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Struggle with the knot: push and pull systems

by Michael Keizer on May 26, 2010

Ordering systems come in two basic flavours: push and pull, plus any number of hybrid systems. All have pros and cons, and each is most appropriate for a specific situation. In this first article in a miniseries on push and pull systems, I will discuss the basics: what exactly are pull and push systems and when would you use either.

Push versus pull

In the push model, “higher”, central levels decide on supply allocation for “lower”, local levels; these decisions are typically based on supply at hand and in the pipeline, and on calculated expected consumption – the latter often approximated, based on (in the case of medical supplies) patient numbers or population data. In the pull model, “lower” levels decide on the necessary supplies for the next supply period, which are then either procured independently or obtained/ordered from the “higher” level.

The basic difference between the two models is the responsibility for timely, complete, and accurate initiation of distribution: in the push model this is the “higher” level, in the pull model the “lower” level. Click here to read more about push and pull systems


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You have designed and implemented a pretty good logistics system and are proud of how effective and efficient your aupply line provides your programmes with any materials they need. Transport and administration cost are now at their minimum, fulfilment rates are close to 100%, and you process and fill almost every order within set timeframes. You feel pretty good about yourself (and not without reason), and are ready to hand over the system to your successor with justifiable pride.

And then the ministry of trade announces that as of tomorrow, clearing rules will be changed, adding three weeks to the current four to five days it takes you to clear your goods. Suddenly things look a lot less optimistic: your carefully balanced and trimmed-down supply chain is strained to the snapping point, and you are looking at having some of your key operations suspended. Even worse: one of those is a treatment programme for TB patients, and suspension of treatment might cause resistance to the drugs involved – making a bad situation suddenly look catastrophic. What went wrong? Click to read on.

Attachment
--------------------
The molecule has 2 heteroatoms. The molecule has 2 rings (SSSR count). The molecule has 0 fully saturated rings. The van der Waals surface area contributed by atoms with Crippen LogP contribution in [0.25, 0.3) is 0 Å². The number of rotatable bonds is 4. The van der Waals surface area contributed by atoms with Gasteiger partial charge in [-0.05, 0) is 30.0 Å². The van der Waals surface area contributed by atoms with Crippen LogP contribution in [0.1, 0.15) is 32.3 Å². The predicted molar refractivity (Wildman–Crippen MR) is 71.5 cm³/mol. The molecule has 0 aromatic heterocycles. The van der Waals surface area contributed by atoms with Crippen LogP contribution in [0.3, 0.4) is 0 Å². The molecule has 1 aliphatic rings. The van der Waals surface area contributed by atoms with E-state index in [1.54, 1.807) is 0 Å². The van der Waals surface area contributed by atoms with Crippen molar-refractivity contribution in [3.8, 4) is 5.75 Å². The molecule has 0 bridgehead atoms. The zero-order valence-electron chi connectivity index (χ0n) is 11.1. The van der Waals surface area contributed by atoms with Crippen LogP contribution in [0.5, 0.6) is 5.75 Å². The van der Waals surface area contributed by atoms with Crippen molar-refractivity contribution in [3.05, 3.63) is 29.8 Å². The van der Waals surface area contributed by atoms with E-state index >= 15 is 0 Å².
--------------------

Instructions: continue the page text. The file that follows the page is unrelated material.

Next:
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The challenge of reverse logistics in global health

by Michael Keizer on January 2, 2010

The Valley of the Drums, a toxic waste dump in northern Bullitt County, Kentucky. This site was one of the reasons the the U.S. Superfund law was enacted.

Have you ever thought about the reverse logistics in your supply chains? Very likely if you are involved in medical logistics, but probably not in those terms: reverse logistics is not something that comes up on a daily basis in discussions in our field.

Reverse logistics is basically what happens when goods need to flow back in the supply chain. The most obvious example is of course when expired drugs need to be sent back for proper disposal, but reverse logistics might actually be more common than you think: disposal of materials and equipment, recalls, returns of overstocks so they can be used somewhere else in the organisation: these are all examples of reverse logistics.

Yet we hardly ever put systems into place that deal with our reverse logistics; possibly because it is seen as an exception instead of the regular occurrence that it actually is in many organisations. The results are predictable: losses and negative side-effects are common. Some examples:

  • Financial losses Most organisations would have tight controls on expensive goods as they travel through the ‘normal’ supply chain. However, I have seen many instances in which these controls were absent or much less stringent when dealing with reverse logistics. In one example, when trying to see what happened with a large generator (value: several tens of thousands of dollars) after it was sent back for repairs, I discovered that nobody had actually followed up after it was sent back and a replacement arrived, and in the end it was untraceable. This was a big and unnecessary loss for the organisation.
  • Negative health effects If expired drugs are taken from the reverse supply chain and used (possibly after having been sold on the local market), they can wreak havoc on the health of the people using them; some drugs become toxic after some time, but even those who do not will probably start losing efficacy and would be as bad as under-strength counterfeit drugs – and that is even apart from the effects of uncontrolled use of e.g. antibiotics on the development of resistant strains.
  • Environmental damage Drugs might be beneficial for us, but they are not always so for our environment. Many drugs are toxic for other animals and plants; and even when they are not, it is not always clear what would be the long-term effects on the environment of uncontrolled dumping of drugs. That alone should be enough to have tight controls on what happens with expired drugs and how they are disposed of. This is even more true of e.g. used engine oil and other toxic waste: do you know what happens after an oil change? Is the oil just burned, or even worse, buried, possibly poisoning ground water for years to come? Or is it properly disposed of in an incinerator that reaches temperatures that are high enough to prevent hazardous fumes to be formed?